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Business trends

Indonesia suffers double-digit decline in foreign investment

Businesses pause to gauge policy direction as presidential race looms

President Joko Widodo's effort to harness foreign capital to develop Indonesia's economy could be reaching a turning point. (Photo by Rie Ishii)

JAKARTA -- Foreign direct investment in Indonesia shrank 12.9% on the year in the April-June quarter as companies wary of policy shifts ahead of the April 2019 presidential election stayed on the sidelines.

Foreign direct investment totaled 95.7 trillion rupiah ($6.56 billion), the Indonesia Investment Coordinating Board said on Tuesday. This marked the first decline in comparable data going back to 2010, according to a board official.

Under President Joko Widodo, the government has promoted foreign-funded infrastructure development. But the ruling and opposition parties look increasingly likely to campaign on promises of a change in course to win public support. The threat of higher barriers to foreign capital has curbed companies' appetite for investment.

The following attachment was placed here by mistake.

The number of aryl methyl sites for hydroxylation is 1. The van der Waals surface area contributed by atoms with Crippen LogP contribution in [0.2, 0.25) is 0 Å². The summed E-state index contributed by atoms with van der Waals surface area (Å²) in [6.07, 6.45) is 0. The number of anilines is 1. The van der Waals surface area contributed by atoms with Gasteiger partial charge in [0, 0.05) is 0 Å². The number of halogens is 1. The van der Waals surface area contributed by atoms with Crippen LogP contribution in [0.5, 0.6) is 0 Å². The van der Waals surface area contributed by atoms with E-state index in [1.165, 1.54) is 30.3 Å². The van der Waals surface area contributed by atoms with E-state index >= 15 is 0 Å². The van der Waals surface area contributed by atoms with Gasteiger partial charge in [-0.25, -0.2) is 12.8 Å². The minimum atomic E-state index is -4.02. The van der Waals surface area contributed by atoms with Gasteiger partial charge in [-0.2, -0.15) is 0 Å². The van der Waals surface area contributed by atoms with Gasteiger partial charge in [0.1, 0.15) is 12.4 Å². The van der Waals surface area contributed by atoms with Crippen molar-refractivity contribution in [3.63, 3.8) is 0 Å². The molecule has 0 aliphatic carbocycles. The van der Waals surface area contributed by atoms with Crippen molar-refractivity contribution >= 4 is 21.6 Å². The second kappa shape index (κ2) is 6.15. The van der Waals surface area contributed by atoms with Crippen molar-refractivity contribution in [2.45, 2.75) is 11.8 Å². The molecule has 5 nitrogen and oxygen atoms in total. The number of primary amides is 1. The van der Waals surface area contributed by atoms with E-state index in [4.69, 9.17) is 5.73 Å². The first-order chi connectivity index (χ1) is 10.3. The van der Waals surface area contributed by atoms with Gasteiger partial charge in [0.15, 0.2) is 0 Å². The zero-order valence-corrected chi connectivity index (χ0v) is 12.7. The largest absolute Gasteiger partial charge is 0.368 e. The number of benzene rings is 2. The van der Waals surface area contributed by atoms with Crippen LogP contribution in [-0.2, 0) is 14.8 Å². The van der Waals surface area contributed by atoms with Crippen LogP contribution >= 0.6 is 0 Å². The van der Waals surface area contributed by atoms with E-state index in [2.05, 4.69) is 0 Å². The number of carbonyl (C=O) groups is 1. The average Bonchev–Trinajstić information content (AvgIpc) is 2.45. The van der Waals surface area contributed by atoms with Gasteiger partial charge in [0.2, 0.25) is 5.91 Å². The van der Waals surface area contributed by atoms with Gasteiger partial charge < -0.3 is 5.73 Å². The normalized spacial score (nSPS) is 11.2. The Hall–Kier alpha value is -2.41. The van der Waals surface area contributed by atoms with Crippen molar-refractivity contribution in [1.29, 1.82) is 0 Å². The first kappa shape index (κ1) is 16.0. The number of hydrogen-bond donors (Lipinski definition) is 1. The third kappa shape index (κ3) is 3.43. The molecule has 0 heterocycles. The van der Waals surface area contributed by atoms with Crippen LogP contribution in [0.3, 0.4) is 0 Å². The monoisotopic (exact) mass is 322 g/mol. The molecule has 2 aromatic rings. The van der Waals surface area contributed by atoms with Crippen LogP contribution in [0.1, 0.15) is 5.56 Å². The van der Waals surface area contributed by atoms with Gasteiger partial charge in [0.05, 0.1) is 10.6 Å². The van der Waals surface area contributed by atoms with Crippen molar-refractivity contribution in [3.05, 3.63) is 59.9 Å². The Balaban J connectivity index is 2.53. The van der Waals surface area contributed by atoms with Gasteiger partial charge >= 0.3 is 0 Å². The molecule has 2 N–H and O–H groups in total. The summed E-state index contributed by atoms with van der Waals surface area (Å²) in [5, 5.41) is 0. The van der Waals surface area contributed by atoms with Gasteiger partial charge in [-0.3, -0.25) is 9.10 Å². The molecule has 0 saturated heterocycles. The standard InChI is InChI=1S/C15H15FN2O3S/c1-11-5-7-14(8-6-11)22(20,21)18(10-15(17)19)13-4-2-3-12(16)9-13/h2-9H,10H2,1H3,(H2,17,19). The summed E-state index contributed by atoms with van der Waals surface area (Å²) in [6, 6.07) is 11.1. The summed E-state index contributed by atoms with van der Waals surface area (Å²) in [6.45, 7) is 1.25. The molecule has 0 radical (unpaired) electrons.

The softer rupiah is another source of concern. Foreign builders of power plants, for instance, normally sell the output in the Indonesian currency. A weaker rupiah means less revenue in their home currencies.

To shore up foreign investment, the government is considering further expanding the tax holiday system for businesses that make large investments, such as building factories. It is expected to extend the break to a maximum of 50 years from the current 20.

But with opposition forces accusing the current government of letting foreigners steal jobs from Indonesians, the Widodo administration may find it difficult to carry out policies that could be seen as giving overseas companies special treatment.

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